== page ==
Gibil Gabib

Gibil Gabib (also referred to as Gibil Habib) is an archaeological site located about 5 km south of Caltanissetta, on a 615-metre-high (2,018 ft) mountain.

Excavations were first undertaken in the area in the middle of the 19th century and were reprised with great enthusiasm in the 1950s by the archaeologist Dinu Adameșteanu. They came to an end in 1984. In those undertaken in the middle of the 20th century, remains dating to the 6th century BC were brought to light, including parts of the city walls and some ceramic objects of the Bronze Age Castelluccio culture, while the 1980s excavations revealed a defensive tower from the middle of the 6th century BC. These discoveries were of great significance, because they helped to clarify the course of the city wall discovered almost thirty years earlier.

Objects discovered in the excavations include vases, objects for everyday use, plates and lamps, as well as a terracotta statue of a female divinity and the terracotta head, which demonstrate the existence of various spaces dedicated to religious cult. At the base of the mountain, there is a necropolis, where Siceliote red-figure pottery was found.

The key characteristics of the site are:

  • Traces of settlement in the prehistoric period
  • Traces of indigenous settlement in the 7th century BC. Subsequently, these inhabited areas show Greek influence and in the next century, a fortification system was built which inclosed a sacred building from the early 6th century BC.
  • Two necropoleis located at the base of the mountain, where Siceliote red-figure pottery was found.
  • Objects for everyday use found in the inhabited area and evidence for the existence of a religious cult indicated by a statue of a female deity.
Gibil Gabib
Planimetria di Gibil Gabib
Gibil Gabib is located in Sicily
Gibil Gabib
Shown within Sicily
LocationCaltanissetta, Sicily, Italy
Coordinates37°27′10.21″N 14°4′41.71″E / 37.4528361°N 14.0782528°E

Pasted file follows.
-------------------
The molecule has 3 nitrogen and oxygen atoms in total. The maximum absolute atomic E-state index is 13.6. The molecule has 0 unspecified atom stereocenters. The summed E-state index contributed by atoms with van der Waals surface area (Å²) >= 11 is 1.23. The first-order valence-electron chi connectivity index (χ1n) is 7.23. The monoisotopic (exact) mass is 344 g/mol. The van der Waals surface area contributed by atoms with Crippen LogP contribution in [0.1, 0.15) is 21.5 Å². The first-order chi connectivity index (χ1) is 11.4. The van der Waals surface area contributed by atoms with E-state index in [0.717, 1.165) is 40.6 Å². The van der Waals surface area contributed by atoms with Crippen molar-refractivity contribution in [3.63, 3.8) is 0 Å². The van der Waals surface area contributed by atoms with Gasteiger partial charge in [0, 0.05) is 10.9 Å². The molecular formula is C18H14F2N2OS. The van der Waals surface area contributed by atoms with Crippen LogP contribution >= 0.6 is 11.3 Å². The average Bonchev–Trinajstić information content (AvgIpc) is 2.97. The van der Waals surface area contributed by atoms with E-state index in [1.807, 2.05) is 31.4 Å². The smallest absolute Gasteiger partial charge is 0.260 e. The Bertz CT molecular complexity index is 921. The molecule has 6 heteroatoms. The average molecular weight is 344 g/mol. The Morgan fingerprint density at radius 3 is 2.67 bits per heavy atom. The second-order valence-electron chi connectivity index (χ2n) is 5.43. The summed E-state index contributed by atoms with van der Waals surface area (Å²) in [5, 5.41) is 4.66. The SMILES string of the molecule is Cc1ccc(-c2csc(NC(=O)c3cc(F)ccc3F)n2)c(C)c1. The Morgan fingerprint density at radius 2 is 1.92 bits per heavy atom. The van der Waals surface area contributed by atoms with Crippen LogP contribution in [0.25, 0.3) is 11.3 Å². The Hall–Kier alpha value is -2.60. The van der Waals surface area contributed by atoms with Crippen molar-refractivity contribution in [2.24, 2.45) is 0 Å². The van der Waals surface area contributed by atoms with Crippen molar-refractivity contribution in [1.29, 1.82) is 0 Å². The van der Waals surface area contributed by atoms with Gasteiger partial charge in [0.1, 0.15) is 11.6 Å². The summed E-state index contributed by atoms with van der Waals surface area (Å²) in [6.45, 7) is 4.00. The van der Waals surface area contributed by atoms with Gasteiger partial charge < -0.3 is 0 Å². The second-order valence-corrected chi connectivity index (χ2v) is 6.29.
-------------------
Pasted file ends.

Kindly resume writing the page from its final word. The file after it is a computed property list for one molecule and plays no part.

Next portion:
History
PeriodsBronze Age, 7th-6th centuries
CulturesCastelluccio culture, Sicels, later with Greek influence
Site notes
Excavation datesmiddle of the 19th century, 1950s and 1980s
ArchaeologistsDinu Adameșteanu

Gallery

Images of objects from Gibil Gabib:

Cratere a calice siceliota a figure rosse

Red-figure krater

Lekythos ariballica a vernice nera

Black-figure lekythos

External links

  • "Area archeologica Gibil Gabib". www.regione.sicilia.it. Assessorato dei Beni culturali e dell' Identita' siciliana..

Bibliography

  • N. G. Brancato, Recenti rinvenimenti di insediamenti umani dal IV millennio a. C. all'epoca romana nel centro-Sicilia, pp. 32–41
Caltanissetta

Caltanissetta (pronounced [kaltanisˈsetta] (listen); Sicilian: Nissa or Cartanisetta) is a comune in the central interior of Sicily, Italy, and the capital of the Province of Caltanissetta. Its inhabitants are called Nisseni.

In 2017, the city had a population of 62,797. It is the 14th largest comune in Italy measured by area, the sixth highest comune in Italy by elevation (568 m), the second highest elevation in Sicily after the city of Enna (912 m).

Its patron saint is Archangel Michael.

Vassallaggi

Vassallaggi is a Sicilian prehistoric bronze age archaeological site, located on the hill of the same name, which had a later flourishing after the 7th century BC as a phrourion (fortress). The site is located in the middle of the Salso river valley, at 704 m above sea level, near San Cataldo in the province of Caltanissetta, in a strategic location for communication between the southern coast of Sicily and the northern part of the island. It has a NE-SW orientation and stretches along in parallel with the SS 122 San Cataldo-Serradifalco.

This archaeological site developed over time on five small hills in close proximity to one another. It represents an important example of a Greek settlement in central Sicily, having apparently taken on increasing amounts of Greek cultural forms as a result of Greek people arriving from Rhodes and Crete, via Akragas. The site's position is critical for controlling the central Salso river valley.The site, known already in the 19th century, only became the subject of excavation from 1905. These excavations continued until the 1960s and produced brilliant results, including the discovery of considerable evidence for human habitation from the Bronze Age until the first centuries CE. Remains of walls, houses, streets, tombs and religious sites provide evidence of a prosperous community. Numerous items, some perfectly preserved, are now on display in various museums throughout Sicily.

Archaeological sites in Sicily
Province of Agrigento
Province of Caltanissetta
Province of Catania
Province of Enna
Province of Messina
Province of Palermo
Province of Ragusa
Province of Syracuse
Province of Trapani

Languages

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